Trout are an indicator species. You can tell how healthy the stream is by counting the number of trout and the size of trout in a particular section. Trout need clean water, a certain temperature range of water, protection from predators, unsilted gravel to spawn in, and a food supply like smaller fish and invertebrates. So absence of trout means absence of these factors, which by extension means an unhealthy stream.
There are even metrics for this: number of trout per mile, pounds of trout per mile, average size of trout. Biologists do periodic electroshocking surveys to capture the fish, weigh and measure them, then release them back into the current. All in the interest of gathering metrics.
By extension, a very valuable tool for an information security manager is to be able to gather metrics. Instead of trout per mile, we are interested in total number of vulnerabilities in our information system. Instead of pounds of trout per mile, we are interested in the aggregate risk to our enterprise. And so on.
Enter Certification and Accreditation. It is not just a paperwork exercise. There, I said it. It is, however, risk assessment and the gathering of metrics to determine how well our security program is progressing (or not, as the case may be).
As a whole, the government is spending $FooMillions on certification and accreditation and still losing the battle. I know one agency that is in the process of getting fleeced year after year by unscrupulous contractors selling C&A solutions. It seems like everybody I’ve worked with previously on a project who didn’t have the skills to succeed is now being billed to this agency as a subject-matter expert. For every 30 people the agency hires, they get 5 that are any good, and the 25 bad ones can mess things up faster than the others can fix them.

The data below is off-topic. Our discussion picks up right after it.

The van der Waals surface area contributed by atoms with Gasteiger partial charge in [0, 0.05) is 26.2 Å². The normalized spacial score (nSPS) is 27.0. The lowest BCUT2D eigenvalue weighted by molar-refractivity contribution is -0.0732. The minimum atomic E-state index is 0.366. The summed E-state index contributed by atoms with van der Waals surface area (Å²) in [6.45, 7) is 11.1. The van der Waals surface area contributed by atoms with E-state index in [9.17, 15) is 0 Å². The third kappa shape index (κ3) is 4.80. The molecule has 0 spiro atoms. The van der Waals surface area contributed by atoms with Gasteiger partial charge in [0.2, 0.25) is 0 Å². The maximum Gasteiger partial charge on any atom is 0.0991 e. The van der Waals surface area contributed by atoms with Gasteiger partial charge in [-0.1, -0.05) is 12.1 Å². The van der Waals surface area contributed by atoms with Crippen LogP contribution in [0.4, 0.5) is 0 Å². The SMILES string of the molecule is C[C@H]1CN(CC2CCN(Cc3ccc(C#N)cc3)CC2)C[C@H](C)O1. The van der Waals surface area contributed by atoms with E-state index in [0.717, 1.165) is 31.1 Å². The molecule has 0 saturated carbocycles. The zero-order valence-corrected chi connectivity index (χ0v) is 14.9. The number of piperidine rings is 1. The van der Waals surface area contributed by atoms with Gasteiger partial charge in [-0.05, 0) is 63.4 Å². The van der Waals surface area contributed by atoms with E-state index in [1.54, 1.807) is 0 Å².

Why is C&A in such a pathetic state?
Well, this is apparently a little-known secret: C&A is an indicator, not the actual act of providing “adequate security”. If a security program is in place and effective, then it’s relatively easy to satisfy C&A requirements but not the other way around–it is possible to have a certified and accredited system that does not provide adequate security.
With C&A getting such a high amount of press from the guardians of all things security (NIST, OMB, and GAO), what has happened down among the practitioners is that the focus has switched to the indicators instead of the root cause. Going back to our trout stream, we’re expecting the pounds of trout per mile to go up based solely on the fact that we keep conducting electroshock surveys.
So how do we succeed at the information security game? One of the steps is to realize C&A for what it is (a risk assessment and metrics tool for decision-makers, a method to incorporate security into the SDLC) and what it isn’t (a solution to internal agency politics, a comprehensive security program). The next step is to relearn how to perform risk management, which is where the real intent and purpose of C&A lies.